The College Girl’s Notebook: The Deal With Eyeshadows

A makeup step I remembered having difficulty with was putting on eyeshadow.

I would watch YouTube tutorials day after day after day and still not get it right with my own eyes, well many years down the road and I’ve finally gotten the hang of it and realized it’s not as complicated as it looks.

You just have to be really good at using just the right amount and take note of these key things to remember:

 

1. Know the shape of your eyes

giphy.com
giphy.com

We have different eye shapes and believe it or not, there are makeup looks that go well with your eyes better than some. I have hooded eyes which means I don’t have a lot of eyeshadow real estate to work on my lids because the space is small. This means naturally, I can’t go for a black smokey eye like someone with deep set eyes can. Though I can  fake a bigger lid with concealer, it’s a lot of tough work.

Search for the different eye shapes online and get to know yours.

 

2. Use an eyeshadow primer

giphy.com
giphy.com

We’ve discussed in this article what primer can do for your eyes. Let me expound on that a bit: Eyeshadow primer can either come in a clear consistency or in a colored one. The clear one is great if you don’t have a lot of darkness in your eyes that might overpower your eyeshadow. But if you do, it’s best to have a colored one like MAC’s Ochre paint pot or NYX’s eyeshadow base.

Or if you’re scrimping a bit on the money, you can also use concealer to prime and help you fake bigger lid space. Just remember to set it with powder especially if you have oily lids.

 

3. Have a simple eyeshadow arsenal

I’ll let you in on a secret: You don’t REALLY need an eyeshadow palette though it’s okay to want one.

vignette
vignette

The problem with a lot of palettes available in our stores is it comes with too many glitter colors when in reality, you only need one or two. To really save up, buy separate shadows in pots so you can build your own. Buy small pans of dark and glitter eyeshadows because they only have one purpose and you don’t need a lot. Buy bigger pans for transition and lid colors.

Etude House, Essence, San San Cosmetics, and FS Cosmetics have a great selection of single eyeshadows that don’t cost much.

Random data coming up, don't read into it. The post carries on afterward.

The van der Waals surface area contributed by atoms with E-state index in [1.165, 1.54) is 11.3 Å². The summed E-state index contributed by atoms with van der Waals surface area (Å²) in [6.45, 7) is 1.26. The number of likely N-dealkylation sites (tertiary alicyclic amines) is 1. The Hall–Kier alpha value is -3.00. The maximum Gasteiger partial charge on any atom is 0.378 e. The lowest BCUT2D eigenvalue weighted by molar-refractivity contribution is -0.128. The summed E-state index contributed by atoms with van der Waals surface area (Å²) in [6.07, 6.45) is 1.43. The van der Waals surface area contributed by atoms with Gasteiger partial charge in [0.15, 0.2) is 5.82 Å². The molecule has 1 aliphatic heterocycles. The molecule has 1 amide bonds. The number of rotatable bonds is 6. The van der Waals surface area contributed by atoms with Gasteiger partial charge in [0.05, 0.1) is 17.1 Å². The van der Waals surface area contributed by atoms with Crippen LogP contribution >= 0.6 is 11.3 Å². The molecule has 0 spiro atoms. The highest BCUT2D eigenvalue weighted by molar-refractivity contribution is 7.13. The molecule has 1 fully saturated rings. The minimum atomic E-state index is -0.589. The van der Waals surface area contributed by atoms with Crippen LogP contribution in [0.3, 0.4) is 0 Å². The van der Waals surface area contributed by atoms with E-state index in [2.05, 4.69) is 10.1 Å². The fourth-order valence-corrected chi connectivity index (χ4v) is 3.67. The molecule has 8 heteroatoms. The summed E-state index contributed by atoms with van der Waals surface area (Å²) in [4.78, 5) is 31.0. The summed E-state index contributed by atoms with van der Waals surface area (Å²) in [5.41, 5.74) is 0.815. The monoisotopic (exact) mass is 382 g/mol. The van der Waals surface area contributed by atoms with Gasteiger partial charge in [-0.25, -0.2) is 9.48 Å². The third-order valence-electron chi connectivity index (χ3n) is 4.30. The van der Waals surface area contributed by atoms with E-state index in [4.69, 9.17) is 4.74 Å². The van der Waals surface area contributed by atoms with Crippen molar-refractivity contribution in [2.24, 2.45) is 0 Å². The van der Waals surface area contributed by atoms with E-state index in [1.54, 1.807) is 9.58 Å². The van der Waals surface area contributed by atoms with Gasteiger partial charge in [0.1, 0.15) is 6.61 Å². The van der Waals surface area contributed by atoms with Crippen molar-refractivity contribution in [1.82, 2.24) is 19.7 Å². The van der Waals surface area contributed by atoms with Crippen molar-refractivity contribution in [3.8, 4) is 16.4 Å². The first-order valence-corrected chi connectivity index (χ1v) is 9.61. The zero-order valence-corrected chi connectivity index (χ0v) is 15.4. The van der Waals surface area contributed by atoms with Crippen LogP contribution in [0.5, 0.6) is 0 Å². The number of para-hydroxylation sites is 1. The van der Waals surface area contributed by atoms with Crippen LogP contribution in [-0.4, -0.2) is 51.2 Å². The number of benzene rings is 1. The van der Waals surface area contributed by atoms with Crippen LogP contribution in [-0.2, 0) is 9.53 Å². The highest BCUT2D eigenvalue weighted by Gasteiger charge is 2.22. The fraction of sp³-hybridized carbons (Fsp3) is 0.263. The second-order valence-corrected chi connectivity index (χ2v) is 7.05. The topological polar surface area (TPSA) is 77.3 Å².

4. Use a transition color

trendspotters.tv
trendspotters.tv

A lot of people skip this because they don’t  understand what a transition color is for. Let me explain, if you are an eyeshadow noob you don’t want to immediately pop a dark definer color on your crease because when you try to blend it out and you’re not good at it your mistake will be super obvious. A lot of YouTubers will tell you that too. A transition color will help give the illusion of a well-blended crease color and will help intensify your eyeshadow look. Use a peachy transition color for warm and brown eyeshadows, while use a mauve for rose-hued ones.

 

5. Tap the brush!

tumblr.com
tumblr.com

Clarification: You are not wasting product, you are saving yourself from a disaster. ‘Nuff said.

 

6. Have two eyeshadow brushes you trust with your eyes

The common misconception is you ABSOLUTELY NEED a set of eyeshadow brushes.

Nope. You only need two, or one if you really want to save up.

The truth is, you don’t need the flat eyeshadow brush to pack on pigment, your fingers are better at doing that.

giphy.com
giphy.com

All you need is a  fluffy blending brush that fits snuggly in your crease and a smaller definer brush to add definition at the end of your lid and highlight at your inner corner.

mac.co
mac.co

Check out E.L.F. and Landmark for cheap, yet quality brushes.

 

7. Blend!

Do your best, okay? Avoid harsh lines by blending with a fluffy blending brush.

mtv.com
mtv.com

This helps in giving that nice delicate and smoked-out look without making you look like a raccoon.

There you go! No go out there and slay!

Facebook Comments